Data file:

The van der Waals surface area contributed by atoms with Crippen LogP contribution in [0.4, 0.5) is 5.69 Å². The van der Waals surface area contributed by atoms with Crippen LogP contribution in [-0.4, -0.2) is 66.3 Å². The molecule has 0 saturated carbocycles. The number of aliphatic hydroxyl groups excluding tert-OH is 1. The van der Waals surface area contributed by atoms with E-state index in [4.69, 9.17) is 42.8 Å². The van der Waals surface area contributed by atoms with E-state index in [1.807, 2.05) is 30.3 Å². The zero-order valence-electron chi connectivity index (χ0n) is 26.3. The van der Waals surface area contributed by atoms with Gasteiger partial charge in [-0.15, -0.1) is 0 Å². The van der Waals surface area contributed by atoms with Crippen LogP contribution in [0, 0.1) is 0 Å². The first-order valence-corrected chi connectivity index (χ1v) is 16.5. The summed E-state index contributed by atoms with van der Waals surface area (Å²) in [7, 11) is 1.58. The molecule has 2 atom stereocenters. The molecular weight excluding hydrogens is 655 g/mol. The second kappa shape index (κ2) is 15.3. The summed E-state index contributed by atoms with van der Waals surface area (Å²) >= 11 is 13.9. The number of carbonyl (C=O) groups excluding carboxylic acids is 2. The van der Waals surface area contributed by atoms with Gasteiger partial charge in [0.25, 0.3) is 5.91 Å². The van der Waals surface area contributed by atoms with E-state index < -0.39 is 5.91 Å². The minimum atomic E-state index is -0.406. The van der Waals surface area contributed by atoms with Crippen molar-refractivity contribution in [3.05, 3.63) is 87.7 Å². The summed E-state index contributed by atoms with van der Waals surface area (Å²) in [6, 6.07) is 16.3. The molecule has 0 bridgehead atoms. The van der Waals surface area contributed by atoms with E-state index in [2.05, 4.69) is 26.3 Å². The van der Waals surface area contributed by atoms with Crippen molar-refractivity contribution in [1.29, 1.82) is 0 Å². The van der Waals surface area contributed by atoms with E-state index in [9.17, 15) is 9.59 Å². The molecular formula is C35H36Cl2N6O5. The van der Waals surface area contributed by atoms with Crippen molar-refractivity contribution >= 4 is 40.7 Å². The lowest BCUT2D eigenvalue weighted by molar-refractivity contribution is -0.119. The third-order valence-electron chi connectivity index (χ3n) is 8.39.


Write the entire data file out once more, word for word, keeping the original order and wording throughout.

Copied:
The van der Waals surface area contributed by atoms with Crippen LogP contribution in [0.4, 0.5) is 5.69 Å². The van der Waals surface area contributed by atoms with Crippen LogP contribution in [-0.4, -0.2) is 66.3 Å². The molecule has 0 saturated carbocycles. The number of aliphatic hydroxyl groups excluding tert-OH is 1. The van der Waals surface area contributed by atoms with E-state index in [4.69, 9.17) is 42.8 Å². The van der Waals surface area contributed by atoms with E-state index in [1.807, 2.05) is 30.3 Å². The zero-order valence-electron chi connectivity index (χ0n) is 26.3. The van der Waals surface area contributed by atoms with Gasteiger partial charge in [-0.15, -0.1) is 0 Å². The van der Waals surface area contributed by atoms with Crippen LogP contribution in [0, 0.1) is 0 Å². The first-order valence-corrected chi connectivity index (χ1v) is 16.5. The summed E-state index contributed by atoms with van der Waals surface area (Å²) in [7, 11) is 1.58. The molecule has 2 atom stereocenters. The molecular weight excluding hydrogens is 655 g/mol. The second kappa shape index (κ2) is 15.3. The summed E-state index contributed by atoms with van der Waals surface area (Å²) >= 11 is 13.9. The number of carbonyl (C=O) groups excluding carboxylic acids is 2. The van der Waals surface area contributed by atoms with Gasteiger partial charge in [0.25, 0.3) is 5.91 Å². The van der Waals surface area contributed by atoms with E-state index < -0.39 is 5.91 Å². The minimum atomic E-state index is -0.406. The van der Waals surface area contributed by atoms with Crippen molar-refractivity contribution in [3.05, 3.63) is 87.7 Å². The summed E-state index contributed by atoms with van der Waals surface area (Å²) in [6, 6.07) is 16.3. The molecule has 0 bridgehead atoms. The van der Waals surface area contributed by atoms with E-state index in [2.05, 4.69) is 26.3 Å². The van der Waals surface area contributed by atoms with Crippen molar-refractivity contribution in [1.29, 1.82) is 0 Å². The van der Waals surface area contributed by atoms with E-state index in [9.17, 15) is 9.59 Å². The molecular formula is C35H36Cl2N6O5. The van der Waals surface area contributed by atoms with Crippen molar-refractivity contribution >= 4 is 40.7 Å². The lowest BCUT2D eigenvalue weighted by molar-refractivity contribution is -0.119. The third-order valence-electron chi connectivity index (χ3n) is 8.39.